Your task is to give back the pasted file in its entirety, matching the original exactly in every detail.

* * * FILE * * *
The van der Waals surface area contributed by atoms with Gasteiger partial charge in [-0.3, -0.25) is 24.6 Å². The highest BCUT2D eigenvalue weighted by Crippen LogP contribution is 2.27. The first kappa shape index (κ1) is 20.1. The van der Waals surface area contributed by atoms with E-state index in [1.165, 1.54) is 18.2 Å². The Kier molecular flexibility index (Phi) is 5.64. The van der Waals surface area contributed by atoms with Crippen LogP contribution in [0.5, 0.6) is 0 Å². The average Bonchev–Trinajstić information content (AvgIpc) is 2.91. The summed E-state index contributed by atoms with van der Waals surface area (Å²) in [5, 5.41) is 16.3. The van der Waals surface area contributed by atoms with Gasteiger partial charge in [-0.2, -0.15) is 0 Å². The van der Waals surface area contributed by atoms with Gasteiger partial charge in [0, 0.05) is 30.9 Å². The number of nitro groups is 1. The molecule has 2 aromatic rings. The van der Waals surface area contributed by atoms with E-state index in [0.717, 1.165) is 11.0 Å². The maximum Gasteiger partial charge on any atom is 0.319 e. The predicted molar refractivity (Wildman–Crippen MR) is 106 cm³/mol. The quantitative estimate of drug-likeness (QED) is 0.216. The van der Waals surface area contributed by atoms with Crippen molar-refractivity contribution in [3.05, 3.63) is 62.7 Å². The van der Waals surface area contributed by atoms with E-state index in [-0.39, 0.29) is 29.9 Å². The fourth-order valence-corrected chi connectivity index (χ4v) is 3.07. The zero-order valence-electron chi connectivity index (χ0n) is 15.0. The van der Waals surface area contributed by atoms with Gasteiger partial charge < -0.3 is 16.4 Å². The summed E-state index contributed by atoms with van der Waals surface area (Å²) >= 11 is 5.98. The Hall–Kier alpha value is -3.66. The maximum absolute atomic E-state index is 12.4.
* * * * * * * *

The van der Waals surface area contributed by atoms with Gasteiger partial charge in [-0.3, -0.25) is 24.6 Å². The highest BCUT2D eigenvalue weighted by Crippen LogP contribution is 2.27. The first kappa shape index (κ1) is 20.1. The van der Waals surface area contributed by atoms with E-state index in [1.165, 1.54) is 18.2 Å². The Kier molecular flexibility index (Phi) is 5.64. The van der Waals surface area contributed by atoms with Crippen LogP contribution in [0.5, 0.6) is 0 Å². The average Bonchev–Trinajstić information content (AvgIpc) is 2.91. The summed E-state index contributed by atoms with van der Waals surface area (Å²) in [5, 5.41) is 16.3. The van der Waals surface area contributed by atoms with Gasteiger partial charge in [-0.2, -0.15) is 0 Å². The van der Waals surface area contributed by atoms with Gasteiger partial charge in [0, 0.05) is 30.9 Å². The number of nitro groups is 1. The molecule has 2 aromatic rings. The van der Waals surface area contributed by atoms with E-state index in [0.717, 1.165) is 11.0 Å². The maximum Gasteiger partial charge on any atom is 0.319 e. The predicted molar refractivity (Wildman–Crippen MR) is 106 cm³/mol. The quantitative estimate of drug-likeness (QED) is 0.216. The van der Waals surface area contributed by atoms with Crippen molar-refractivity contribution in [3.05, 3.63) is 62.7 Å². The van der Waals surface area contributed by atoms with E-state index in [-0.39, 0.29) is 29.9 Å². The fourth-order valence-corrected chi connectivity index (χ4v) is 3.07. The zero-order valence-electron chi connectivity index (χ0n) is 15.0. The van der Waals surface area contributed by atoms with Gasteiger partial charge < -0.3 is 16.4 Å². The summed E-state index contributed by atoms with van der Waals surface area (Å²) >= 11 is 5.98. The Hall–Kier alpha value is -3.66. The maximum absolute atomic E-state index is 12.4.